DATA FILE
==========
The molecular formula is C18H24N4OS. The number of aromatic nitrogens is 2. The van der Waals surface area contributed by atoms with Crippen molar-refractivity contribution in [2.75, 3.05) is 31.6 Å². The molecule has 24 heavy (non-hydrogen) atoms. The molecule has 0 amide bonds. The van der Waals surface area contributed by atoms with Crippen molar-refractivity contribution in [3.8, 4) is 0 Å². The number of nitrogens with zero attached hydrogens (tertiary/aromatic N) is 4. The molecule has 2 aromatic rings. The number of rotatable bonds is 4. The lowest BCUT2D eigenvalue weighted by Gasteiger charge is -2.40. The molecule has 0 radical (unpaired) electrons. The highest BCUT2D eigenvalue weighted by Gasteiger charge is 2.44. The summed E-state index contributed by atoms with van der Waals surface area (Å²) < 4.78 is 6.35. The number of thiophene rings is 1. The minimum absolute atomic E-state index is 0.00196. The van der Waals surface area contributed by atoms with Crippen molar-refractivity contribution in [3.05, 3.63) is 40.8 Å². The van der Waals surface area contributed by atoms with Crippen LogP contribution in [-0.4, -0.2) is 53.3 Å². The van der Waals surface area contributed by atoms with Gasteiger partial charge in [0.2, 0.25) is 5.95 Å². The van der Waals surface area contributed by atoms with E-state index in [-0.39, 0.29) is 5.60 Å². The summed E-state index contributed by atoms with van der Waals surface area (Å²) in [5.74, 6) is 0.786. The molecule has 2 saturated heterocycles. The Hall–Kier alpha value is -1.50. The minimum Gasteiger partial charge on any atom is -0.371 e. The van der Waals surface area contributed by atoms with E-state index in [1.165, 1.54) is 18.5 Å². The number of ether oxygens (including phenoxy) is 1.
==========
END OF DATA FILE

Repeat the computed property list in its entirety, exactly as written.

The molecular formula is C18H24N4OS. The number of aromatic nitrogens is 2. The van der Waals surface area contributed by atoms with Crippen molar-refractivity contribution in [2.75, 3.05) is 31.6 Å². The molecule has 24 heavy (non-hydrogen) atoms. The molecule has 0 amide bonds. The van der Waals surface area contributed by atoms with Crippen molar-refractivity contribution in [3.8, 4) is 0 Å². The number of nitrogens with zero attached hydrogens (tertiary/aromatic N) is 4. The molecule has 2 aromatic rings. The number of rotatable bonds is 4. The lowest BCUT2D eigenvalue weighted by Gasteiger charge is -2.40. The molecule has 0 radical (unpaired) electrons. The highest BCUT2D eigenvalue weighted by Gasteiger charge is 2.44. The summed E-state index contributed by atoms with van der Waals surface area (Å²) < 4.78 is 6.35. The number of thiophene rings is 1. The minimum absolute atomic E-state index is 0.00196. The van der Waals surface area contributed by atoms with Crippen molar-refractivity contribution in [3.05, 3.63) is 40.8 Å². The van der Waals surface area contributed by atoms with Crippen LogP contribution in [-0.4, -0.2) is 53.3 Å². The van der Waals surface area contributed by atoms with Gasteiger partial charge in [0.2, 0.25) is 5.95 Å². The van der Waals surface area contributed by atoms with E-state index in [-0.39, 0.29) is 5.60 Å². The summed E-state index contributed by atoms with van der Waals surface area (Å²) in [5.74, 6) is 0.786. The molecule has 2 saturated heterocycles. The Hall–Kier alpha value is -1.50. The minimum Gasteiger partial charge on any atom is -0.371 e. The van der Waals surface area contributed by atoms with E-state index in [1.165, 1.54) is 18.5 Å². The number of ether oxygens (including phenoxy) is 1.